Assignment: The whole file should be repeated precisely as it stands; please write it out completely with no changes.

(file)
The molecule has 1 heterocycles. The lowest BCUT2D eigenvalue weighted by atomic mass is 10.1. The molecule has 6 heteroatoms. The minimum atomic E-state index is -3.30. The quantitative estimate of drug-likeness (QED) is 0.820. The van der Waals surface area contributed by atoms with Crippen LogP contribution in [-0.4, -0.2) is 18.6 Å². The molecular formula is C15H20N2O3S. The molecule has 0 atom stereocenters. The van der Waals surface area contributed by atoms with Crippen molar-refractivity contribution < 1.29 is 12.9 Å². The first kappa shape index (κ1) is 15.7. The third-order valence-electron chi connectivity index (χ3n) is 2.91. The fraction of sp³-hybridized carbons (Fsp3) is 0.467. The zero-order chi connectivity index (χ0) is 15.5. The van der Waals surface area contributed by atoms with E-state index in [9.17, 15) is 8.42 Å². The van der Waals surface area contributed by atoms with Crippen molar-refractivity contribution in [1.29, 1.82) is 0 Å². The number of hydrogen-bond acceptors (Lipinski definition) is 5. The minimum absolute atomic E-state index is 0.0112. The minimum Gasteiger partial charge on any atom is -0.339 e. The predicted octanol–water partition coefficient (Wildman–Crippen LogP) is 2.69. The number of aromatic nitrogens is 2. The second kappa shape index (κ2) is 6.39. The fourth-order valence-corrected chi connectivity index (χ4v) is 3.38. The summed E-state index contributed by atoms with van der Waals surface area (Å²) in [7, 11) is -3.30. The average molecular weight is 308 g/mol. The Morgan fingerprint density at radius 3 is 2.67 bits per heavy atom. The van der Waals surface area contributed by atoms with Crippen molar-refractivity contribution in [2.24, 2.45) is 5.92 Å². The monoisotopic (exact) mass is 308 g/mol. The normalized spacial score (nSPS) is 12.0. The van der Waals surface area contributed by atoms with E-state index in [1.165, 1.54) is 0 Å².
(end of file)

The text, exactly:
The molecule has 1 heterocycles. The lowest BCUT2D eigenvalue weighted by atomic mass is 10.1. The molecule has 6 heteroatoms. The minimum atomic E-state index is -3.30. The quantitative estimate of drug-likeness (QED) is 0.820. The van der Waals surface area contributed by atoms with Crippen LogP contribution in [-0.4, -0.2) is 18.6 Å². The molecular formula is C15H20N2O3S. The molecule has 0 atom stereocenters. The van der Waals surface area contributed by atoms with Crippen molar-refractivity contribution < 1.29 is 12.9 Å². The first kappa shape index (κ1) is 15.7. The third-order valence-electron chi connectivity index (χ3n) is 2.91. The fraction of sp³-hybridized carbons (Fsp3) is 0.467. The zero-order chi connectivity index (χ0) is 15.5. The van der Waals surface area contributed by atoms with E-state index in [9.17, 15) is 8.42 Å². The van der Waals surface area contributed by atoms with Crippen molar-refractivity contribution in [1.29, 1.82) is 0 Å². The number of hydrogen-bond acceptors (Lipinski definition) is 5. The minimum absolute atomic E-state index is 0.0112. The minimum Gasteiger partial charge on any atom is -0.339 e. The predicted octanol–water partition coefficient (Wildman–Crippen LogP) is 2.69. The number of aromatic nitrogens is 2. The second kappa shape index (κ2) is 6.39. The fourth-order valence-corrected chi connectivity index (χ4v) is 3.38. The summed E-state index contributed by atoms with van der Waals surface area (Å²) in [7, 11) is -3.30. The average molecular weight is 308 g/mol. The Morgan fingerprint density at radius 3 is 2.67 bits per heavy atom. The van der Waals surface area contributed by atoms with Crippen molar-refractivity contribution in [2.24, 2.45) is 5.92 Å². The monoisotopic (exact) mass is 308 g/mol. The normalized spacial score (nSPS) is 12.0. The van der Waals surface area contributed by atoms with E-state index in [1.165, 1.54) is 0 Å².